The when and where employees choose to work from includes a mix of “prescribed rotation”, “prescribed flex”, “prescribed scheduling”, or “true flex” – the new buzzwords in recruitment circles that denote the different types of employee rostering. Facilitating all this will mean augmenting the availability of established city centres and home-based working with urban and regional flexspaces to accommodate a more fluid and mobile workforce.

Having an IWG membership, whether you are part of a multinational firm, a start-up or a self-employed freelancer, means that you – or your employees – can drop into any of IWG’s 3,500 locations across the world. With a presence in 120 markets, employees can operate from a professional workspace, from Regus 8 Rue Charles de Remusat, in Toulouse, France, to Spaces Exchange 106 in Kuala Lumpur and HQ Northriding in Johannesburg, South Africa.

The growth of these flexible workspaces highlights the extraordinary rise of hybrid working. Many companies have begun to fully embrace the idea of work from anywhere (WFA), with their employees travelling and working remotely, anywhere in the internet-connected world.

Attracting and Keeping Talent

In the new world of work, firms looking to hire the brightest and best talent will need to offer a way of working that’s built on trust, individual responsibility and productivity – not one that’s based on hours during which a worker must be desk-bound. Employers who embrace hybrid working will likely find they retain talent more effectively, too, according to experts.

Reducing the need for employees to commute empowers them to achieve improved work-life balance, reclaiming ‘wasted’ time that can be spent with family and friends or on vital self-care. People who feel supported in looking after their own mental, emotional and physical health are likely to feel more loyalty towards businesses and stay with them for longer.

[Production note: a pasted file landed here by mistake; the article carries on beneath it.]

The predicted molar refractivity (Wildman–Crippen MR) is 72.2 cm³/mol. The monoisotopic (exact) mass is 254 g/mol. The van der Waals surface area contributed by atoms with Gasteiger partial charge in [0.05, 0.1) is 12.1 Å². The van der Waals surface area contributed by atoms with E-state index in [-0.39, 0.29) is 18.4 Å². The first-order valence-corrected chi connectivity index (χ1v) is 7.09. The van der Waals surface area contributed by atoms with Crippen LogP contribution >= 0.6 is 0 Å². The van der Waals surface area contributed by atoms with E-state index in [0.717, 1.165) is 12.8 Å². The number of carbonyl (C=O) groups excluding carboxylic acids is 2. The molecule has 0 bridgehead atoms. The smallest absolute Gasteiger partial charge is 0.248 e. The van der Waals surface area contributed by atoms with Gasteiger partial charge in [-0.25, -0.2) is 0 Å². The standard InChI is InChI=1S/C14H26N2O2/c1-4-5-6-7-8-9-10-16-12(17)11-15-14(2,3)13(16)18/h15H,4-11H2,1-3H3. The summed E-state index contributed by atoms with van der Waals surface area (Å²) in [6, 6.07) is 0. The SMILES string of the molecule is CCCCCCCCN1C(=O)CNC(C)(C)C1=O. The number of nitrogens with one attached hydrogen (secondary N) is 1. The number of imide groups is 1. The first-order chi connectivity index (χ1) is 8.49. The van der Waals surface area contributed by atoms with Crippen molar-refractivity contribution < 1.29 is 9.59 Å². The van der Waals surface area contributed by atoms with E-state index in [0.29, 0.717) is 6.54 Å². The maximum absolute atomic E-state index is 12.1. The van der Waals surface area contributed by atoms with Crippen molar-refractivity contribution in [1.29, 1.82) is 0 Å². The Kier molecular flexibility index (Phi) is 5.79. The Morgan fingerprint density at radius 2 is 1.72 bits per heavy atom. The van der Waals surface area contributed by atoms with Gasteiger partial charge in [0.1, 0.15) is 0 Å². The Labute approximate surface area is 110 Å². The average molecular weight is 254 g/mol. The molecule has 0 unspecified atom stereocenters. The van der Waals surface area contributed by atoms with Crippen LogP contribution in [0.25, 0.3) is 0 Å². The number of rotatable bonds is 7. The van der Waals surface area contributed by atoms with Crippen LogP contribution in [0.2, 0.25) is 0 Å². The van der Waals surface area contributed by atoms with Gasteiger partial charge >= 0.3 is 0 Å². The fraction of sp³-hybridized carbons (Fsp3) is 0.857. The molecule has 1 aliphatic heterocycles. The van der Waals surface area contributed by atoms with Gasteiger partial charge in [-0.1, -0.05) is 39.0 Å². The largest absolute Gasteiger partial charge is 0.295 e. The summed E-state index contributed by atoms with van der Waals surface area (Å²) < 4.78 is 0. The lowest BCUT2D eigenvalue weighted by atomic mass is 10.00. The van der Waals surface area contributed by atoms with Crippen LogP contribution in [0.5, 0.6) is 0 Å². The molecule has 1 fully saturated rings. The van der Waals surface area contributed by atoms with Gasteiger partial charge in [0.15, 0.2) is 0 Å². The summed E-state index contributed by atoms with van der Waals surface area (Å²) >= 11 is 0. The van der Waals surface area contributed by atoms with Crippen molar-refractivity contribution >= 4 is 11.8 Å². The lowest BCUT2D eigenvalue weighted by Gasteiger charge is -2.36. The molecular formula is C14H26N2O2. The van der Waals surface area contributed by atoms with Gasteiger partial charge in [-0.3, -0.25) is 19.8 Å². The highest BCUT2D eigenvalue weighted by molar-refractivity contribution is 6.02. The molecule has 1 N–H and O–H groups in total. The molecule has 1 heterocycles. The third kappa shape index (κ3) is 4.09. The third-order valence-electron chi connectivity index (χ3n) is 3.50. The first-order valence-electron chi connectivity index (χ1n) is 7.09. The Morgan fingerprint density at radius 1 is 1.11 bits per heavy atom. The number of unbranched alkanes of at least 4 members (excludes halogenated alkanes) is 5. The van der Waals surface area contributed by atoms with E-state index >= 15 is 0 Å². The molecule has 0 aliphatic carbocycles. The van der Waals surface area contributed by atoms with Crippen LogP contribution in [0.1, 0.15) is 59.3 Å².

A Watertight Strategy

As employers redeploy the workforce and redefine the spaces their employees operate from, there’s a legal framework developing, which addresses issues like wellbeing, employee safety, privacy, and data protection. Those who have embraced a hybrid model are reaping big. IWG found that hybrid working can save businesses over $14,000 per employee per year.

What does this mean for home to office strategy?

In IWG’s survey of Australian Generation Z workers, almost two-thirds (62%) would like the option to work some days during the week from a co-working space in their own suburb rather than travelling to their workplace 5 days a week. Giving employees the option to work from a nearby flexspace is a key way to ensure the long-term success of the hybrid model.

Having a ‘third location’ to work from – neither the home nor the corporate HQ – combines the best of both worlds, removing workers from domestic distractions but also freeing them from the rat race. Flexible and coworking spaces also offer advantages in terms of their potential for hosting meetings and encouraging networking. However, the corporate HQ still has a vital role in the hybrid future, with regular visits allowing for worker collaboration.

Forward-looking businesses are already considering how office space can be reconfigured, with rows of desks replaced by areas dedicated to creativity, active work and discussion.

 

Damien Sheehan is the Country Head of IWG Australia.